A couple of days ago, as we were relaxing in front of the tv in the evening, Raven suddenly got up and walked to the back of the room, where she started growling. Normally when she does this it’s because she’s heard something outside, or seen a reflection in the window that looked suspicious. But this time she was staring at the wall. After a moment she went up to the wall and snapped at something. That’s when I finally saw the spider. I have no idea how I missed it initially, because it was BIG. Its abdomen was nearly spherical, and about as wide as my thumbnail. I told Raven to sit and wait while I hurried off for my camera. I took a few photos, then caught it in a container to keep overnight – it was below freezing outside by that point, and I wasn’t sure that if I put it outside it wouldn’t just freeze to death shortly after. I let it go the next day, and took the opportunity to take a few more photos in daylight.
The spider is a Marbled Orbweaver, Araneus marmoreus, and is actually a species I encountered at the old house, as well, very close to this time of year. I blogged about it October 20th; it had been crawling across the road when I’d taken Raven out for a walk. I can still recall the spot where I found it. The species is found across Canada and the eastern US, with the majority of records from BugGuide.net submitted in September and October, persisting into November for some of the states southward of me. The species is incredibly variable, with individuals ranging from bright orange (like I found last year) to pale with a huge dark spot (such as this one), bright yellow or white with dark markings to nearly completely dark.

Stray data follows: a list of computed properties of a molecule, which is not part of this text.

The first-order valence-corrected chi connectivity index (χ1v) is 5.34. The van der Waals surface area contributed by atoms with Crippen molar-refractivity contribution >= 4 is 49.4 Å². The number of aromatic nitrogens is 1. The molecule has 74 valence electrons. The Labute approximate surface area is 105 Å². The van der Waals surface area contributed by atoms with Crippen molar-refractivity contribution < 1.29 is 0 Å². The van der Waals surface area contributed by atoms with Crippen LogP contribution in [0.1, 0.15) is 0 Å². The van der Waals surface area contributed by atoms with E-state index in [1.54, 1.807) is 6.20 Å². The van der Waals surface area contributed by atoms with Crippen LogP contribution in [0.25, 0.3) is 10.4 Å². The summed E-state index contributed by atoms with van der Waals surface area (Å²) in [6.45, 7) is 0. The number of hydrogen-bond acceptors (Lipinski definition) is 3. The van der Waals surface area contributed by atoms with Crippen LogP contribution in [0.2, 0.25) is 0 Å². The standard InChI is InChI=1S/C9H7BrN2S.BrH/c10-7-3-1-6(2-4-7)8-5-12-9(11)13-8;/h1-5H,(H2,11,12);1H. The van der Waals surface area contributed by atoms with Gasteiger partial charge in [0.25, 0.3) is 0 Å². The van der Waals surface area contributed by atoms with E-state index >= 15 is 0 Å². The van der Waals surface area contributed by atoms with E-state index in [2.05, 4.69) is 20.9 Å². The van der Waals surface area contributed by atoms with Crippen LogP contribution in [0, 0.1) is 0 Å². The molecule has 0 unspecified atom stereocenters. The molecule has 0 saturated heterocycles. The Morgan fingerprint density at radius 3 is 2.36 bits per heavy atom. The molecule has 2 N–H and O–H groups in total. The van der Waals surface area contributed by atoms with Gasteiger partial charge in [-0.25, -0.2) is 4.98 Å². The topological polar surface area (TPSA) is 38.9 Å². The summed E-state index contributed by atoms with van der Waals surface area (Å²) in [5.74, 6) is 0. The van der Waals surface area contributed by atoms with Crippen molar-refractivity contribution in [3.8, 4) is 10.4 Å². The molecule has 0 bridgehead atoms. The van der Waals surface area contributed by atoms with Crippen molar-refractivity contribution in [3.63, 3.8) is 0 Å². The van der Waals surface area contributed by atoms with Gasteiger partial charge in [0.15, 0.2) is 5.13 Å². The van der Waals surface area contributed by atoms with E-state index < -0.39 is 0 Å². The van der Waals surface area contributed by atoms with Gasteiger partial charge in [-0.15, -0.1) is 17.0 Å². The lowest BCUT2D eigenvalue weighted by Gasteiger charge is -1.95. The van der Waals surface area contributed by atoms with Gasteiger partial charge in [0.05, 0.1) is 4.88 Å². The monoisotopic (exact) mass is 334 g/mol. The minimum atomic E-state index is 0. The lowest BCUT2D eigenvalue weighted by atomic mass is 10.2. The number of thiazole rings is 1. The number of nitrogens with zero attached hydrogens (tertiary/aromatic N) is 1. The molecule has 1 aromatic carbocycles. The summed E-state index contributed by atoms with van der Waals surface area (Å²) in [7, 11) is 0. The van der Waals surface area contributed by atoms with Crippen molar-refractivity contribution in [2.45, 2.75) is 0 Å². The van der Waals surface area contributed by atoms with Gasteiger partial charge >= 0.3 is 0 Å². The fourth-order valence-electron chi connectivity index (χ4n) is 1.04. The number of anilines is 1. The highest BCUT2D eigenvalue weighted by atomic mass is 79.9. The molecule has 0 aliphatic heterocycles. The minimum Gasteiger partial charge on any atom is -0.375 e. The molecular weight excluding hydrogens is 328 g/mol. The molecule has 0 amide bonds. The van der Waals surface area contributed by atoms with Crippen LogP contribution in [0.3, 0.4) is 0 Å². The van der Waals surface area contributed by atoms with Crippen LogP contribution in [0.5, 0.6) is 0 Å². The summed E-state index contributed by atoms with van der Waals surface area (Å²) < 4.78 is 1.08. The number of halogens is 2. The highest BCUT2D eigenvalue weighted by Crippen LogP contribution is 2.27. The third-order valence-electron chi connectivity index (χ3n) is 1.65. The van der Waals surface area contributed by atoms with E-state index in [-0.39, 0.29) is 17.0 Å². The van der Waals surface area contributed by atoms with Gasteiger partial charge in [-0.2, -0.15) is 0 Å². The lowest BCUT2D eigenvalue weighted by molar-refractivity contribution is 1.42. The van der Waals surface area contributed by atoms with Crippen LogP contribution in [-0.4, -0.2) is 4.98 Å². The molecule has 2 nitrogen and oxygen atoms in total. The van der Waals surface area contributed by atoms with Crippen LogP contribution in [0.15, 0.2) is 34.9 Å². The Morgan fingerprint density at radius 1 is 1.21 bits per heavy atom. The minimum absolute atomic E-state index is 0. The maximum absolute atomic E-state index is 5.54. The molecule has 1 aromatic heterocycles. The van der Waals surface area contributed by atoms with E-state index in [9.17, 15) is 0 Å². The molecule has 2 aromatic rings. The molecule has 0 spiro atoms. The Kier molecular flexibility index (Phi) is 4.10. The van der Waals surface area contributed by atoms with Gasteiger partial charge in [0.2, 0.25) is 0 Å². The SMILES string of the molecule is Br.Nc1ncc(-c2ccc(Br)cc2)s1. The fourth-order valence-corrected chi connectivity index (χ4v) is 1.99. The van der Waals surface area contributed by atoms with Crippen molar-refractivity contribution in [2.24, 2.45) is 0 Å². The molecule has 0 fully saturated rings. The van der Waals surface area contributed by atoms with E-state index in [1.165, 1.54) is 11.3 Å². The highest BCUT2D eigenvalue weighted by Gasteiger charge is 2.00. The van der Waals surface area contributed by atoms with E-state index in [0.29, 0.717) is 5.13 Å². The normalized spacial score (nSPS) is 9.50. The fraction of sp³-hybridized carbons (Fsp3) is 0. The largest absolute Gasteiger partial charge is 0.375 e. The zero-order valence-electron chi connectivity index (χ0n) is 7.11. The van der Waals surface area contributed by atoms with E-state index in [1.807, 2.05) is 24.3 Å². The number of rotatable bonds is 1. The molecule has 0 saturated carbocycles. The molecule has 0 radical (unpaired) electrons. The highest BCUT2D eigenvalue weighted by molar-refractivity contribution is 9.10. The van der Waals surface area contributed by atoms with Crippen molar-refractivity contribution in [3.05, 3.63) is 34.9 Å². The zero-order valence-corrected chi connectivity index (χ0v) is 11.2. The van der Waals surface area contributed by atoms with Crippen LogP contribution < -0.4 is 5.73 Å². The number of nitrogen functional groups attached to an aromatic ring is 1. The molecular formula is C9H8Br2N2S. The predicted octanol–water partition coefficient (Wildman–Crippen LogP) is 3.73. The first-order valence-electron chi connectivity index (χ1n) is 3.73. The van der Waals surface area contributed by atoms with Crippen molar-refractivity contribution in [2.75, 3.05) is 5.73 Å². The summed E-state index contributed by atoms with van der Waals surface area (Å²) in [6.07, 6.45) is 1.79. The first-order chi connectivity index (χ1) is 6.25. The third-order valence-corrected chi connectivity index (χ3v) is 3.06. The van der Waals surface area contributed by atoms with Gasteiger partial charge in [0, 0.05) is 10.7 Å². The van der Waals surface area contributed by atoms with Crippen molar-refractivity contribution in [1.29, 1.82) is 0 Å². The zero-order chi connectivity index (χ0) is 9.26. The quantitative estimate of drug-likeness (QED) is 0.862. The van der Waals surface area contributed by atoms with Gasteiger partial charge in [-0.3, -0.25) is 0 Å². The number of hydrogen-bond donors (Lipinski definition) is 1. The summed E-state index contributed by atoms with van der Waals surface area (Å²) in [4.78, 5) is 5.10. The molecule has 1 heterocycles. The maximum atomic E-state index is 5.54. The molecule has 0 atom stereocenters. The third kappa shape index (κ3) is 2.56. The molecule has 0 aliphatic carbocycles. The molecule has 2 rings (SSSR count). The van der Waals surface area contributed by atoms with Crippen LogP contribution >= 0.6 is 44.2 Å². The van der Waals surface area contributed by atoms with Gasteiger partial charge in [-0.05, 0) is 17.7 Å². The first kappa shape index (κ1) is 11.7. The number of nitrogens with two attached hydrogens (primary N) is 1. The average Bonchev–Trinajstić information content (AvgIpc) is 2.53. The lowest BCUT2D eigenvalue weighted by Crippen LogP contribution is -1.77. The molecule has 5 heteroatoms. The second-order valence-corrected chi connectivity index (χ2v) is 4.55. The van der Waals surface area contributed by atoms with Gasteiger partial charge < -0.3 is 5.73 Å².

I don’t think that the morphs are specific to particular regions, although all of the pale-with-dark-blotch individuals submitted were from boreal or Shield-edge regions of Canada and Alaska. Interestingly, I made a note in last year’s post that the pale-with-dark-blotch morph was restricted to Eurasia; evidently I was obtaining my information last year from a source other than BugGuide.net. Maybe it meant the form was only found naturally in Eurasia, and individuals in North America have been introduced through international commerce. I think this one arrived at our house on a large potted Norfolk Pine that my mom had left sitting outside all summer.